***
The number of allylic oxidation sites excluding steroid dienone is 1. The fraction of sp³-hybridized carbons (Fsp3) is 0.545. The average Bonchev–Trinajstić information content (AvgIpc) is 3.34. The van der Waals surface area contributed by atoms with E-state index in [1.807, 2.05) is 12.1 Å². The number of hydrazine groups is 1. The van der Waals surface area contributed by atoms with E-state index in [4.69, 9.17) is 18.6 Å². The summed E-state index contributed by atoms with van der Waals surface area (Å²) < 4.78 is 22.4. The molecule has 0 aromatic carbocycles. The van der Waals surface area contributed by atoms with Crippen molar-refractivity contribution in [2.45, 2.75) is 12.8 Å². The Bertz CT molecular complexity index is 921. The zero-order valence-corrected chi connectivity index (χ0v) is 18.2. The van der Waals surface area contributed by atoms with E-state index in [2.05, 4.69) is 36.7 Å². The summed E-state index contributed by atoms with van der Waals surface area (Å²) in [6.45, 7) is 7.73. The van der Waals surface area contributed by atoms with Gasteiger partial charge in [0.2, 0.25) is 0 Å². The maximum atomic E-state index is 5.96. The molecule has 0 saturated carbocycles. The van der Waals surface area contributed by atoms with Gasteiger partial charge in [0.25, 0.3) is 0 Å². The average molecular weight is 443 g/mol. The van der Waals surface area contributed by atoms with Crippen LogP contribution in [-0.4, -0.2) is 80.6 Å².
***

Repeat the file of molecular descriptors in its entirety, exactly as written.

The number of allylic oxidation sites excluding steroid dienone is 1. The fraction of sp³-hybridized carbons (Fsp3) is 0.545. The average Bonchev–Trinajstić information content (AvgIpc) is 3.34. The van der Waals surface area contributed by atoms with E-state index in [1.807, 2.05) is 12.1 Å². The number of hydrazine groups is 1. The van der Waals surface area contributed by atoms with E-state index in [4.69, 9.17) is 18.6 Å². The summed E-state index contributed by atoms with van der Waals surface area (Å²) < 4.78 is 22.4. The molecule has 0 aromatic carbocycles. The van der Waals surface area contributed by atoms with Crippen molar-refractivity contribution in [2.45, 2.75) is 12.8 Å². The Bertz CT molecular complexity index is 921. The zero-order valence-corrected chi connectivity index (χ0v) is 18.2. The van der Waals surface area contributed by atoms with E-state index in [2.05, 4.69) is 36.7 Å². The summed E-state index contributed by atoms with van der Waals surface area (Å²) in [6.45, 7) is 7.73. The van der Waals surface area contributed by atoms with Gasteiger partial charge in [0.2, 0.25) is 0 Å². The maximum atomic E-state index is 5.96. The molecule has 0 saturated carbocycles. The van der Waals surface area contributed by atoms with Gasteiger partial charge in [0.25, 0.3) is 0 Å². The average molecular weight is 443 g/mol. The van der Waals surface area contributed by atoms with Crippen LogP contribution in [-0.4, -0.2) is 80.6 Å².